68 THE ENZYME TREATMENT OF CANCER
doubted tendency on the part of, at any rate, many of them to assign some sort or other of embryological basis to very many, if not all, tumours. I should be the last person in the world to deprecate this, convinced as I am that far more tumours than almost any pathologist now living possibly imagines to be explicable embryo-logically have such a basis. I only differ from many pathologists in regarding these neoplasms from an embryological standpoint which is as strange to them as it is to the majority of embryologists. The pathologist who is an exponent of a developmental etiology of tumours naturally endeavours to bring them under the laws of embryology, as given in current textbooks. Since my work of many years past has clearly brought home to me the erroneous, baseless, and impossible nature of many of the tenets and doctrines of modern embryology—e.g., direct development, somatic origin of germ-cells, and epigenesis—it must, of course, be equally clear that an “embryology of tumours” founded on these can only be fallacious.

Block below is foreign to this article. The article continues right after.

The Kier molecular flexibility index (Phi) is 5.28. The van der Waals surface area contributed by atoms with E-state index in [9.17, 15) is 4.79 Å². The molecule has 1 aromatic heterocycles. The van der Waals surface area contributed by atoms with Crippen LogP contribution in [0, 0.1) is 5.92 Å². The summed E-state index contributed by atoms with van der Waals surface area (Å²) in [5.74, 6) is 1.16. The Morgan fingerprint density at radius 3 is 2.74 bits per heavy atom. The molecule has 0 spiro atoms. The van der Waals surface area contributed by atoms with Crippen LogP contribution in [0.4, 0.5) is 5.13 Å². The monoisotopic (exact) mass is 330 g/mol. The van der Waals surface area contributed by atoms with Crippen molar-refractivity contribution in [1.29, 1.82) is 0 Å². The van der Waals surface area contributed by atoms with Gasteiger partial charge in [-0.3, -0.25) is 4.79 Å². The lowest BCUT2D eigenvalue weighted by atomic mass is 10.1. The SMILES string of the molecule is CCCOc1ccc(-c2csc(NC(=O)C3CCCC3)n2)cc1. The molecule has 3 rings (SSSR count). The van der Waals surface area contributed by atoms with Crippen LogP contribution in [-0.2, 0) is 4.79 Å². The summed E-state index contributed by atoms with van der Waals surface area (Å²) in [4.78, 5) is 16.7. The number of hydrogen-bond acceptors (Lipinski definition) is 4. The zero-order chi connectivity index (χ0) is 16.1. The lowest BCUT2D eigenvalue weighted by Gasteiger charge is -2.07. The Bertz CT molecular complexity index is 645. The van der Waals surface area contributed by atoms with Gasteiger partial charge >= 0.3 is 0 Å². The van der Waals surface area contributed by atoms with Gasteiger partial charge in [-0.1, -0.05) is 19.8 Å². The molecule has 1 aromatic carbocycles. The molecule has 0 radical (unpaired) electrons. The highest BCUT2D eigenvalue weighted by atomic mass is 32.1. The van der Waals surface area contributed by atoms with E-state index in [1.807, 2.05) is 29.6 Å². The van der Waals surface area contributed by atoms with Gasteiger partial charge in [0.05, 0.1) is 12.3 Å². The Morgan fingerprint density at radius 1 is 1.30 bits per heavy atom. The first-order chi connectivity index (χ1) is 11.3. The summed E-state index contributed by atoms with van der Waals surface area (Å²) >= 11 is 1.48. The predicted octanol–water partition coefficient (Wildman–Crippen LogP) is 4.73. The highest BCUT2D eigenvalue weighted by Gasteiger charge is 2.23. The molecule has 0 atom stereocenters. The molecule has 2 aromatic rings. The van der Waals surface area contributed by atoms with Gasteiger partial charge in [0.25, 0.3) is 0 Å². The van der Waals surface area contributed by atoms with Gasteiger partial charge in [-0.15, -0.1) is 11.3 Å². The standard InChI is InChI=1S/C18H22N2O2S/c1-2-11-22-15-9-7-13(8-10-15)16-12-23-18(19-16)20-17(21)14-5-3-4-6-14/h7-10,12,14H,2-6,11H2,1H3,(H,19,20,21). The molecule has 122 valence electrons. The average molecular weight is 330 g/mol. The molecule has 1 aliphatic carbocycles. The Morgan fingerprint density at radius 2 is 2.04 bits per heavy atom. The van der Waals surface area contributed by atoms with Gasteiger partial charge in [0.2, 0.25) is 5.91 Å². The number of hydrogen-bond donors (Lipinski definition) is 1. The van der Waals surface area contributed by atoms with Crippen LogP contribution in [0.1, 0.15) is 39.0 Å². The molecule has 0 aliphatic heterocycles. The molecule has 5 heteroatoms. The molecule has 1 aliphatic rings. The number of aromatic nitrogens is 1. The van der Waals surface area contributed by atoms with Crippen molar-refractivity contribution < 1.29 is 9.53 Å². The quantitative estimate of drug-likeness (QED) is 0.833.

A tumour, whether simple or complex, is a living thing, and, like everything living, it comes gradually into being, it unfolds and manifests itself, and in this way it has its own developmental history. This statement may appear somewhat metaphorical, but its meaning is clear enough if it be said that very many tumours, from the most complicated teratomata down to cancer (carcinoma and sarcoma), are but bizarre manifestations of some portion of an animal life-cycle. The truth of this could not become apparent hitherto for two reasons: on the one hand, the views maintained as to the normal cycle of development were erroneous; and, on the other, the true science of embryology is as yet almost a terra incognita to pathologists. But, just as there is a science of normal